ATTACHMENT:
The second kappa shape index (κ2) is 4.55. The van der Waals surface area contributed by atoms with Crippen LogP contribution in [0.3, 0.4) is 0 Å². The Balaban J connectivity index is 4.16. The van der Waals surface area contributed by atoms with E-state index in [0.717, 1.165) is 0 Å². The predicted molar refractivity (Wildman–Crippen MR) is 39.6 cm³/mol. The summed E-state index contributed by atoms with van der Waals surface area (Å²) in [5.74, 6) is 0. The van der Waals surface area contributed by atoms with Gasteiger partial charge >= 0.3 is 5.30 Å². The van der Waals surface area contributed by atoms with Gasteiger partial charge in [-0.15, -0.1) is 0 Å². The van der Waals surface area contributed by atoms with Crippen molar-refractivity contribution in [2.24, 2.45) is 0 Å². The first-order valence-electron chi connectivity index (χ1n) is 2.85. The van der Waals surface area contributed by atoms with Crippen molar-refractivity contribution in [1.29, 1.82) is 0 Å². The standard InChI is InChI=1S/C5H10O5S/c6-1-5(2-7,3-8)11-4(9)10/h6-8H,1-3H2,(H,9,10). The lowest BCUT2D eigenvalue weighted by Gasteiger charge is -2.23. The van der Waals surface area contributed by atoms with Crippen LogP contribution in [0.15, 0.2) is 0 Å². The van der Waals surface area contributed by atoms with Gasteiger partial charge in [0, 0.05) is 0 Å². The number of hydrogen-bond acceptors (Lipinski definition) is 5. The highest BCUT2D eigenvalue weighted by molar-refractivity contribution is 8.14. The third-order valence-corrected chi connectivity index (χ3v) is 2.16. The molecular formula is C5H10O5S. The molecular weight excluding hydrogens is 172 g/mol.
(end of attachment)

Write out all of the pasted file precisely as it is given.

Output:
The second kappa shape index (κ2) is 4.55. The van der Waals surface area contributed by atoms with Crippen LogP contribution in [0.3, 0.4) is 0 Å². The Balaban J connectivity index is 4.16. The van der Waals surface area contributed by atoms with E-state index in [0.717, 1.165) is 0 Å². The predicted molar refractivity (Wildman–Crippen MR) is 39.6 cm³/mol. The summed E-state index contributed by atoms with van der Waals surface area (Å²) in [5.74, 6) is 0. The van der Waals surface area contributed by atoms with Gasteiger partial charge >= 0.3 is 5.30 Å². The van der Waals surface area contributed by atoms with Gasteiger partial charge in [-0.15, -0.1) is 0 Å². The van der Waals surface area contributed by atoms with Crippen molar-refractivity contribution in [2.24, 2.45) is 0 Å². The first-order valence-electron chi connectivity index (χ1n) is 2.85. The van der Waals surface area contributed by atoms with Crippen molar-refractivity contribution in [1.29, 1.82) is 0 Å². The standard InChI is InChI=1S/C5H10O5S/c6-1-5(2-7,3-8)11-4(9)10/h6-8H,1-3H2,(H,9,10). The lowest BCUT2D eigenvalue weighted by Gasteiger charge is -2.23. The van der Waals surface area contributed by atoms with Crippen LogP contribution in [0.15, 0.2) is 0 Å². The van der Waals surface area contributed by atoms with Gasteiger partial charge in [0, 0.05) is 0 Å². The number of hydrogen-bond acceptors (Lipinski definition) is 5. The highest BCUT2D eigenvalue weighted by molar-refractivity contribution is 8.14. The third-order valence-corrected chi connectivity index (χ3v) is 2.16. The molecular formula is C5H10O5S. The molecular weight excluding hydrogens is 172 g/mol.